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T. A. Lydic, G. E. Reid, W. J. Esselman, J. V. Busik; Mass Spectrometry-Based Lipidomic Analysis of Rat and Human Retina. Invest. Ophthalmol. Vis. Sci. 2007;48(13):3068.
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Glycerophospholipids and sphingolipids function as important constituents of cell membranes and as precursors of second messengers in cellular signaling events. Perturbations in lipid metabolism may play a role in a wide array of degenerative conditions including diabetic retinopathy and macular degeneration. However, the precise lipid composition of retina has not been thoroughly investigated. Our goal was to identify and quantitate major and minor molecular species of membrane lipids and lipid second messengers in rat and human retina.
Retinas were obtained from 12-14 week old Wistar rats and human donors 24-36 hours post-mortem. Shotgun lipidomic analysis of total retina lipids was conducted by nESI MS and MS/MS utilizing a triple quadrupole mass spectrometer. Specific lipid classes were analyzed by parent ion and neutral loss scans in both positive and negative ionization modes, while product ion scans were used to verify the identity of abundant ions and obtain structural information for unknown compounds. Lipid species were quantitated against internal lipid standards of known concentration.
Retina lipid analysis in a controlled population of rats revealed remarkable compositional homogeneity of lipid molecular species between animals. The most abundant species of retina phospholipids contained predominantly polyunsaturated fatty acids, and included (acyl chain total carbon:total double bonds) 40:6 Phosphatidyl Choline, 40:6 Phosphatidyl Ethanolamine, 40:6 Phosphatidyl Serine, and 38:4 Phosphatidyl Inositol. The most abundant sphingolipids included 18:0 Sphingomyelin and 18:0 Ceramide. Structural analysis was performed on a large number of unknown compounds. Intact lipid extracts were also obtained and analyzed from human retinas.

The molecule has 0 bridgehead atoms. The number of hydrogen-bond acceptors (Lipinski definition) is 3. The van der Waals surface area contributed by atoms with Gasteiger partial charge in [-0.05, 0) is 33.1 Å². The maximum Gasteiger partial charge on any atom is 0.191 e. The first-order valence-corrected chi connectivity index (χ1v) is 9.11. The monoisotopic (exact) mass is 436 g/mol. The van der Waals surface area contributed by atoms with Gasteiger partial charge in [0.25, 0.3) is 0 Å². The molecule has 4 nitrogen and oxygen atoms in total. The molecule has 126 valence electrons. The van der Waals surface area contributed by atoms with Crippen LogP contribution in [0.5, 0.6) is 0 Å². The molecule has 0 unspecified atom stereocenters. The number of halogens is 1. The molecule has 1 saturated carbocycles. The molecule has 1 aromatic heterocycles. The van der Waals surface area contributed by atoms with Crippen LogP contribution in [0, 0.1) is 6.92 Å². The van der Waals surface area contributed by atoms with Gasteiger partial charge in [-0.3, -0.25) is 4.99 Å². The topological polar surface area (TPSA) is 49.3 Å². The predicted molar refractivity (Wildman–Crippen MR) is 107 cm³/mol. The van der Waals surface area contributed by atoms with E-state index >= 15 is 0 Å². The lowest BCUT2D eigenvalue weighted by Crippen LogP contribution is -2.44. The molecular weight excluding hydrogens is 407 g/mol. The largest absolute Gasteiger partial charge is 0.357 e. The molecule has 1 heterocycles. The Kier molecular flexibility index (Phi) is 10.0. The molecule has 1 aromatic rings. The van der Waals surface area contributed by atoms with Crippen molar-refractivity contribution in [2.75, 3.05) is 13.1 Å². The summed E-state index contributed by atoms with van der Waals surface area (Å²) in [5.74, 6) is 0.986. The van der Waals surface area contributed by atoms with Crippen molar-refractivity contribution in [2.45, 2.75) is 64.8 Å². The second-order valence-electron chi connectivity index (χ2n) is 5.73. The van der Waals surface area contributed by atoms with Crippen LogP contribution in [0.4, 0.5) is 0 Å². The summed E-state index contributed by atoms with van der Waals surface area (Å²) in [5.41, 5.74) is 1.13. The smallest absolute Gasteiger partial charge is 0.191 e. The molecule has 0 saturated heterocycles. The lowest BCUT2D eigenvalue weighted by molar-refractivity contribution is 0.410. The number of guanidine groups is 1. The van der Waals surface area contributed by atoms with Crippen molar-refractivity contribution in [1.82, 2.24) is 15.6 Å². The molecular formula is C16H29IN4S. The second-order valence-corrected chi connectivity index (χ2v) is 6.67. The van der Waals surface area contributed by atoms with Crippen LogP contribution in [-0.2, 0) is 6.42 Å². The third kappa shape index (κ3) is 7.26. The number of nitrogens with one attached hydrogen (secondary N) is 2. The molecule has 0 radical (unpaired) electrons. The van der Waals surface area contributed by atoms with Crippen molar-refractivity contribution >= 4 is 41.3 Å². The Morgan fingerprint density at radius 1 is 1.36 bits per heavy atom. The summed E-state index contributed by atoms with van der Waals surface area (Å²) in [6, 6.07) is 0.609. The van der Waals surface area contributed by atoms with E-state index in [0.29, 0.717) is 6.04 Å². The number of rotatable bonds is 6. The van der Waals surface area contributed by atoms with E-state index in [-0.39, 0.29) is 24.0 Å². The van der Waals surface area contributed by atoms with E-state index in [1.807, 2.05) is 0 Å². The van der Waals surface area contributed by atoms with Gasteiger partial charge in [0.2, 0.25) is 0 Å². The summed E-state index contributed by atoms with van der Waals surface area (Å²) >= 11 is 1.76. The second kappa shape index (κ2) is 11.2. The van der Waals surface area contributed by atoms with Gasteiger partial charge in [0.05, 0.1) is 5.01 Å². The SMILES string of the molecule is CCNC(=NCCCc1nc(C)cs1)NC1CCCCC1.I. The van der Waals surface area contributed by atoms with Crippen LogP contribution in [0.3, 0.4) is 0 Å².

The limited variability in lipid composition observed across multiple rat retinas will allow for controlled lipidomic studies utilizing rat as a model of retinal dysfunction. The ability to extend this analysis to human retinas has also been demonstrated.
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